DK: The choice of Nelson is purely a best-player-available proposition. It’s also a slight indictment on Kyle Long’s inability to stay healthy. Nelson is a force on the offensive line. He enters the NFL with almost no flaws. He’s a strong, technically sound blocker who at the least is a Pro Bowl guard straight away. Whether or not he’ll get tried at tackle is to be seen. His college line coach Harry Hiestand is now with Chicago and would certainly vouch for Nelson regardless of the position he plays.

9. San Francisco 49ers: Marcus Davenport, DE, UTSA

AS: Ideally, Barkley, Chubb, Fitzpatrick, or Nelson would slide to No. 9. But with those prospects off the board, the 49ers can go a number of different directions. San Francisco was near the bottom of the NFL in sacks in 2017 and Elvis Dumervil was the only player on the team with more than three. Dumervil wasn’t re-signed by the 49ers and Jeremiah Attaochu was the only pass rusher added in free agency.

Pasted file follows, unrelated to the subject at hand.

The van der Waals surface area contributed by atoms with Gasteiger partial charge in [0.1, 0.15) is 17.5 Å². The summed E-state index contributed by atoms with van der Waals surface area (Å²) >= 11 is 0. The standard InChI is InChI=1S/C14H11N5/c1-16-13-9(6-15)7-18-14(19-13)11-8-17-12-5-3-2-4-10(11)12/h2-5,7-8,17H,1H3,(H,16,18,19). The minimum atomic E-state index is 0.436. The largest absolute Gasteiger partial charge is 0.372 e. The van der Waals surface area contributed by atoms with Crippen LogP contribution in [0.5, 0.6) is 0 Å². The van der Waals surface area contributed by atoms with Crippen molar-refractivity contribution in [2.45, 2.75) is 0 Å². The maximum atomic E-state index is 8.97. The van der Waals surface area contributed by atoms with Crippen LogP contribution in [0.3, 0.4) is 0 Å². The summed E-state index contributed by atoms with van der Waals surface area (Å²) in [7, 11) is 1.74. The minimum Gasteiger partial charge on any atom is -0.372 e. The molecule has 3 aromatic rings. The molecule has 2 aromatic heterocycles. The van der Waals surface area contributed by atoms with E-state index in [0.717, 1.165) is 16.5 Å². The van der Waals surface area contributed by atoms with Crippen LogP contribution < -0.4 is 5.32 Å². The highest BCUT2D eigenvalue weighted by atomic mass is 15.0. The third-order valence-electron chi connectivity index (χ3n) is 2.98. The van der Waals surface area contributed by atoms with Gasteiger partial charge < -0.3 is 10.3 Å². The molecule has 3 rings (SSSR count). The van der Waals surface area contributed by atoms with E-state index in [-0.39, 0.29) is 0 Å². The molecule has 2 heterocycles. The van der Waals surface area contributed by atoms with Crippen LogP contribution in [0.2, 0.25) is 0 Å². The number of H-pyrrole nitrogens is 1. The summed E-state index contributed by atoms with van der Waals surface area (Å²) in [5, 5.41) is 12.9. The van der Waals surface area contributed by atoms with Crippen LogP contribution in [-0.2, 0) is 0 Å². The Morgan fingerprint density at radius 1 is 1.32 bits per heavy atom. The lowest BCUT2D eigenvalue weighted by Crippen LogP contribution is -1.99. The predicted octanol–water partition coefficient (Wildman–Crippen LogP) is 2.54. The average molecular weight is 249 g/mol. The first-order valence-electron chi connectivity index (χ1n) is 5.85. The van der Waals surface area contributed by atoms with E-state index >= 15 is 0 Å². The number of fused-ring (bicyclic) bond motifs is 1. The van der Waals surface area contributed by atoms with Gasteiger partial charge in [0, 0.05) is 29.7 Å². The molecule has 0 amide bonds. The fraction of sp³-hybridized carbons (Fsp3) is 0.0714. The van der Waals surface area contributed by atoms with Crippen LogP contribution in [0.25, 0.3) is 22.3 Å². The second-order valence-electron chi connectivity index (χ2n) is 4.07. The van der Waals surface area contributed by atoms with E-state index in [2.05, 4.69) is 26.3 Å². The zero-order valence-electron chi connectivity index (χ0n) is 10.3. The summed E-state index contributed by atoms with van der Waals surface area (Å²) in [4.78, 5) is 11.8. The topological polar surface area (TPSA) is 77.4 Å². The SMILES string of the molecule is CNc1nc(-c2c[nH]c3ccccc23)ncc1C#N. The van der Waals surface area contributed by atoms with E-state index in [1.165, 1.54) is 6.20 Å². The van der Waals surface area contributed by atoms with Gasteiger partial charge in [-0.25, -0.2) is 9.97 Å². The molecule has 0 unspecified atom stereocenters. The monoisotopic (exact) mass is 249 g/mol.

The 49ers have added a lot of talent to the front seven in recent drafts, but there’s still work to be done and Davenport has the potential to be a special talent.

10. Oakland Raiders: Roquan Smith, LB, Georgia

DK: This draw would leave the Raiders choosing between multiple players on defense, including Smith, Virginia Tech’s Tremaine Edmunds, and Washington’s Vita Vea. After signing Justin Ellis at defensive tackle, Vea is a little bit less of a need. Between Smith and Edmunds, the Georgia product is more pro-ready. For a team that’s looking to return to the playoffs, that might have some appeal.

11. Miami Dolphins: Tremaine Edmunds, LB, Virginia Tech

AS: Linebacker was an issue for the Dolphins in 2017, but the team has second-round pick Raekwon McMillan ready to step in after missing his rookie year with an ACL tear. But there’s still a hole at the position after the release of Lawrence Timmons. In Edmunds, Miami can pair a 20-year-old linebacker with 22-year-old McMillan and potentially be set at the position for many years to come.

12. Buffalo Bills (via Cincinnati Bengals): Denzel Ward, CB, Ohio State